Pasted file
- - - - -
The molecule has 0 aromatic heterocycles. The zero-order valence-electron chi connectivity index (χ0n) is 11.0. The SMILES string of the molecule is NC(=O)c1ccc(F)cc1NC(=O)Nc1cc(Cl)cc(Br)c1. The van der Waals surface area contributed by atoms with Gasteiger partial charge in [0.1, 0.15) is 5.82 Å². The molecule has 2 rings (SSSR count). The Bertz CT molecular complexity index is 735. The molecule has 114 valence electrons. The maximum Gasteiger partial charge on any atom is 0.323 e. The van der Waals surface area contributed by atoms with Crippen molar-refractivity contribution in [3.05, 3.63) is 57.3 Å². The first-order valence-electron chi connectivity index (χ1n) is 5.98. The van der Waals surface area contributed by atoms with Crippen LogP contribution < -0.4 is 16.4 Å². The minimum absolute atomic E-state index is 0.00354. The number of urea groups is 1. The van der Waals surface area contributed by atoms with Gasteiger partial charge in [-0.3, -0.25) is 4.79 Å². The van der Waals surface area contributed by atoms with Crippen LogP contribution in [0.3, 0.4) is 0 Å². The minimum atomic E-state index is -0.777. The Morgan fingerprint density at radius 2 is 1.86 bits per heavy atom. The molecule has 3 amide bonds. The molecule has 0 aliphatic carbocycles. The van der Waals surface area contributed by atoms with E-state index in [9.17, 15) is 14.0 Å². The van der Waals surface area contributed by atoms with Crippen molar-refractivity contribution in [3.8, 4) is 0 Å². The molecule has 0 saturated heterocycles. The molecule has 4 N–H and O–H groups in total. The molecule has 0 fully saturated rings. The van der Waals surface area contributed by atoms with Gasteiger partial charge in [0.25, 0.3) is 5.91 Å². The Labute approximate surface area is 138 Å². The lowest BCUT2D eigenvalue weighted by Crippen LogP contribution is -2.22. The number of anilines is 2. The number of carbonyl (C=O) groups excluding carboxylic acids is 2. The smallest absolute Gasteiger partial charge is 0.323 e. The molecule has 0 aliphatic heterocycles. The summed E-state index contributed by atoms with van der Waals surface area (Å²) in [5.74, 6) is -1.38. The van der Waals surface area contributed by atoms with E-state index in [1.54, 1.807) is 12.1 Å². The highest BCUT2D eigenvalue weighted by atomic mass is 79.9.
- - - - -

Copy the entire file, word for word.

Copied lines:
The molecule has 0 aromatic heterocycles. The zero-order valence-electron chi connectivity index (χ0n) is 11.0. The SMILES string of the molecule is NC(=O)c1ccc(F)cc1NC(=O)Nc1cc(Cl)cc(Br)c1. The van der Waals surface area contributed by atoms with Gasteiger partial charge in [0.1, 0.15) is 5.82 Å². The molecule has 2 rings (SSSR count). The Bertz CT molecular complexity index is 735. The molecule has 114 valence electrons. The maximum Gasteiger partial charge on any atom is 0.323 e. The van der Waals surface area contributed by atoms with Crippen molar-refractivity contribution in [3.05, 3.63) is 57.3 Å². The first-order valence-electron chi connectivity index (χ1n) is 5.98. The van der Waals surface area contributed by atoms with Crippen LogP contribution < -0.4 is 16.4 Å². The minimum absolute atomic E-state index is 0.00354. The number of urea groups is 1. The van der Waals surface area contributed by atoms with Gasteiger partial charge in [-0.3, -0.25) is 4.79 Å². The van der Waals surface area contributed by atoms with Crippen LogP contribution in [0.3, 0.4) is 0 Å². The minimum atomic E-state index is -0.777. The Morgan fingerprint density at radius 2 is 1.86 bits per heavy atom. The molecule has 3 amide bonds. The molecule has 0 aliphatic carbocycles. The van der Waals surface area contributed by atoms with E-state index in [9.17, 15) is 14.0 Å². The van der Waals surface area contributed by atoms with Crippen molar-refractivity contribution in [3.8, 4) is 0 Å². The molecule has 0 saturated heterocycles. The molecule has 4 N–H and O–H groups in total. The molecule has 0 fully saturated rings. The van der Waals surface area contributed by atoms with Gasteiger partial charge in [0.25, 0.3) is 5.91 Å². The Labute approximate surface area is 138 Å². The lowest BCUT2D eigenvalue weighted by Crippen LogP contribution is -2.22. The number of anilines is 2. The number of carbonyl (C=O) groups excluding carboxylic acids is 2. The smallest absolute Gasteiger partial charge is 0.323 e. The molecule has 0 aliphatic heterocycles. The summed E-state index contributed by atoms with van der Waals surface area (Å²) in [5.74, 6) is -1.38. The van der Waals surface area contributed by atoms with E-state index in [1.54, 1.807) is 12.1 Å². The highest BCUT2D eigenvalue weighted by atomic mass is 79.9.